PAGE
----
Probate disputes are on the rise, says Devorah Ormonde of local solicitors Wiseman Lee, who explains why making a will needs professional assistance to discourage claims against your estate after your death.
Recent research has found almost half of UK adults have no form of will at all, with 25% of people having no intention to make a will. Of those who do have a will, many are being prepared without professional assistance, as DIY wills can be purchased online quite cheaply.
However, the increase in the number of probate disputes being heard at the High Court – which in 2018 totalled 368 cases, up from 282 in 2017 and 227 in 2016 – may be linked to a rise in the number of DIY wills being made in the UK.
The Law Society is blaming the rise in probate disputes on people making DIY wills. Creating a will may be a complicated legal process. As a result, when wills are made without professional assistance, they may be unclear, omit key information or fail to comply with the legal requirements a will must adhere to. This can lead to applications needing to be made to the court to interpret the wording of the will or to challenge its validity. DIY wills can often contain mistakes that make them difficult to administer or render them illegitimate.
Even where there is no question of the validity of the will, it is still possible for a claim to be made in relation to a person’s estate after their death. Under English law, a person making the will can dispose of their estate as they wish. However, certain people can bring a claim under the Inheritance (Provision for Family & Dependants) Act 1975 for reasonable provision to be made for them when they have not been included in a will at all or consider what has been left to them is insufficient.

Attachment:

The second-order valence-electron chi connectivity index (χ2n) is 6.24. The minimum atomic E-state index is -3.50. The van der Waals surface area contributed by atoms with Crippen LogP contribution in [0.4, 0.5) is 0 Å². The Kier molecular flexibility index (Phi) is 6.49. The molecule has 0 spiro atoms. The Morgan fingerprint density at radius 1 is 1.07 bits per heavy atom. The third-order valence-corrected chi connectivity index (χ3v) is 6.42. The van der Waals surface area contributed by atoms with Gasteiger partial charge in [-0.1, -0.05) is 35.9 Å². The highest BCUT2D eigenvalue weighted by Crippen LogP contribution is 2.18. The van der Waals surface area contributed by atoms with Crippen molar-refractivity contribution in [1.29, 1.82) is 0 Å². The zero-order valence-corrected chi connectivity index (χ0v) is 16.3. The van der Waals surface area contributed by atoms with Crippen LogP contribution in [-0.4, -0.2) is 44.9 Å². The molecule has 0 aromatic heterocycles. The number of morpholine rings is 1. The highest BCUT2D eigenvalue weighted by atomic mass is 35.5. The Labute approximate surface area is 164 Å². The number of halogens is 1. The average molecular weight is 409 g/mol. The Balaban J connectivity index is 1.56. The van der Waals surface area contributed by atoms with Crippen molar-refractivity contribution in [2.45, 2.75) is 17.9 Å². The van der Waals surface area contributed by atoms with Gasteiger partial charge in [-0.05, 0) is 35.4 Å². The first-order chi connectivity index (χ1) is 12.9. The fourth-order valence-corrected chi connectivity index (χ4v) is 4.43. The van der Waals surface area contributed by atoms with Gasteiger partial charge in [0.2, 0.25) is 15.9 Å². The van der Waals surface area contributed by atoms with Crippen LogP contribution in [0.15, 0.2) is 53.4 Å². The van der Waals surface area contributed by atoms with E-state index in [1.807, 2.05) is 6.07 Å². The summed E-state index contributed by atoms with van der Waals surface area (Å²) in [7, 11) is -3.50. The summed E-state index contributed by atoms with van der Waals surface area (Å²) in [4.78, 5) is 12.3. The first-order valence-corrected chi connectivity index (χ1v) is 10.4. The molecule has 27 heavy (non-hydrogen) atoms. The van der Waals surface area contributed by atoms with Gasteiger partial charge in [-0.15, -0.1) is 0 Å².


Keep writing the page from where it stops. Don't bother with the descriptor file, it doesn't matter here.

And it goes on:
Those who can bring such a claim include a surviving or former spouse or civil partner, a child or any person treated by the deceased as a child of the family, those who were maintained by the deceased immediately before their death and anyone who has lived under the same roof as husband and wife or as civil partners for a period of two years immediately prior to the death.
If you consider there are people who may wish to object to the distribution of your estate in accordance with your wishes, it is highly recommended that you instruct an experienced solicitor to prepare your will. You can then explain why you have decided to leave your estate in the way you have done, and a statement can also be prepared to be kept with your will setting out your reasons. This can then be supplied by the executor to a disappointed beneficiary after your death to discourage a claim.
There is no need for you to discuss the contents of your will with any beneficiaries during your lifetime, but you may wish to do so if you feel this could avoid a dispute occurring after your death.